Organized on a three-tier system including base groups, village boards and inter-village boards, the network links rural groups to government and NGO development services, in particular sources of agricultural information and technology. It also handles health, credit, marketing, and small-scale rural industries through specialized committees. Mutual assistance often leads to ideas for more ambitious projects such as cash cropping, seed-oil extraction and animal husbandry, which require credit, training or new technologies.
Group representatives now receive attention from government extension officers, discussing their needs with them and often providing them with advice. “The extension officers have theoretical knowledge but we have been farming all our lives”, they say.
The agriculture committees now initiate trial plots, arrange for input distribution and organize training outside the village where necessary, on the basis of farmers' own estimates of their needs.
Begun as an FAO/MADR project in 1985, the network survived after the end of the project. The network functions like a genuine cooperative, with democratic principles and mutual assistance at its base: this doubtless explains its success.

* Based on an article by Graeme Thomas, “Mahasahana: The ‘Great Benefit’ Network”, CERES, FAO, Rome, Jan.–Feb. 1994.

The reality behind this rosy picture is less impressive. In advanced countries, cooperatives may have gained an advantage over other businesses thanks to their success in obtaining fiscal privileges. Elsewhere, cooperatives' dominant position has been built up through artificial means, such as monopolies granted by government. In some countries they have benefitted from huge capital injections from foreign donors and thus now own substantial assets. But are they able to maintain and manage these assets without continued outside support? In China, the pervasive rural cooperative system seems to be collapsing under economic liberalisation: according to an unofficial estimate, 40 per cent of agricultural supply and marketing cooperatives are virtually bankrupt.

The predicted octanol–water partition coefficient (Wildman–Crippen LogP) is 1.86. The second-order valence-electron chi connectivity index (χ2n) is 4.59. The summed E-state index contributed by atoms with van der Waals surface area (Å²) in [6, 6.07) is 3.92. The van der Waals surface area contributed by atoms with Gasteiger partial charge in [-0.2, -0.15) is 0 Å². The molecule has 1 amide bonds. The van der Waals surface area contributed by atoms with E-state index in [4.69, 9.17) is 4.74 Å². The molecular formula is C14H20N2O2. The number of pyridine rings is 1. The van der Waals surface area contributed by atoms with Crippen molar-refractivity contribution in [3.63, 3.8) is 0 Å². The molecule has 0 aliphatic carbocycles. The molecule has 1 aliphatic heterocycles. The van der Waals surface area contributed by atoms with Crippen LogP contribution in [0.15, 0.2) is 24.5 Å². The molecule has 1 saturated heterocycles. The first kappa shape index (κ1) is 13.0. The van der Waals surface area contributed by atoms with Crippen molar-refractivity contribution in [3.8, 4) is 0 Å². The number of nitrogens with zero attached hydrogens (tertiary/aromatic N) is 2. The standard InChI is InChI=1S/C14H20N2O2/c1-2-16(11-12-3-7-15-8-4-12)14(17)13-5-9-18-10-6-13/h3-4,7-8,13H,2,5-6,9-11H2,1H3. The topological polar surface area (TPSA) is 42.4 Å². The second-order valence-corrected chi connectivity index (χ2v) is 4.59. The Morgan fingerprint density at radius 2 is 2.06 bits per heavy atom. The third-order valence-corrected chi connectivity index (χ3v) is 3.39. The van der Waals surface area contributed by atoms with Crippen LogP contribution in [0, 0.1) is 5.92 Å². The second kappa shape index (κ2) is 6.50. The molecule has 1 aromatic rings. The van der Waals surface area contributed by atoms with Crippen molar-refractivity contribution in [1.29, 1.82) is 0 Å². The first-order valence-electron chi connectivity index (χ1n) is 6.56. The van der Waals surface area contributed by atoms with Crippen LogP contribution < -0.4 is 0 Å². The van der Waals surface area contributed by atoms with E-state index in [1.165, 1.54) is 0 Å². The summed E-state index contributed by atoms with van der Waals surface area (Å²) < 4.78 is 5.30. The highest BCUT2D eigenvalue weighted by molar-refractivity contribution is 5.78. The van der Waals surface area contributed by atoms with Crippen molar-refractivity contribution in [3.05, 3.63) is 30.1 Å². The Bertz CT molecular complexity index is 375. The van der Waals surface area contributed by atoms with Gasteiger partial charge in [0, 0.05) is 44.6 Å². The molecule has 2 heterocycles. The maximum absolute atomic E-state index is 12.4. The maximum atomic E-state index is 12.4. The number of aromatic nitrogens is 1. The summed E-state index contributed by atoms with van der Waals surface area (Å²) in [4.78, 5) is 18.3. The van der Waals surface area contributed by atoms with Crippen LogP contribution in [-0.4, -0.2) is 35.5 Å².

Increasing competition is a major threat to cooperatives used to thriving on government-conferred privileges. Birgegaard and Genberg have pointed out that, “Unless the cooperatives can meet this competition, they will end up in down-turn spirals of decreasing volumes of business, deteriorating profitability of their operations, reduced capacity to pay remunerative and competitive prices and provide useful services to their members, continued flight of members, still further decline in volumes of business…”8.

Lethargical movements are ill-prepared for this and it is hard to see where pressures to become more efficient will come from: not from management, which has had little exposure to decision-taking since they operated under official diktats; not from the government, basically unwilling to see cooperatives develop into strong independent organisations which escape its control and could even pose a political threat; not from the membership, which is often largely indifferent, especially where satisfactory alternatives are available to them.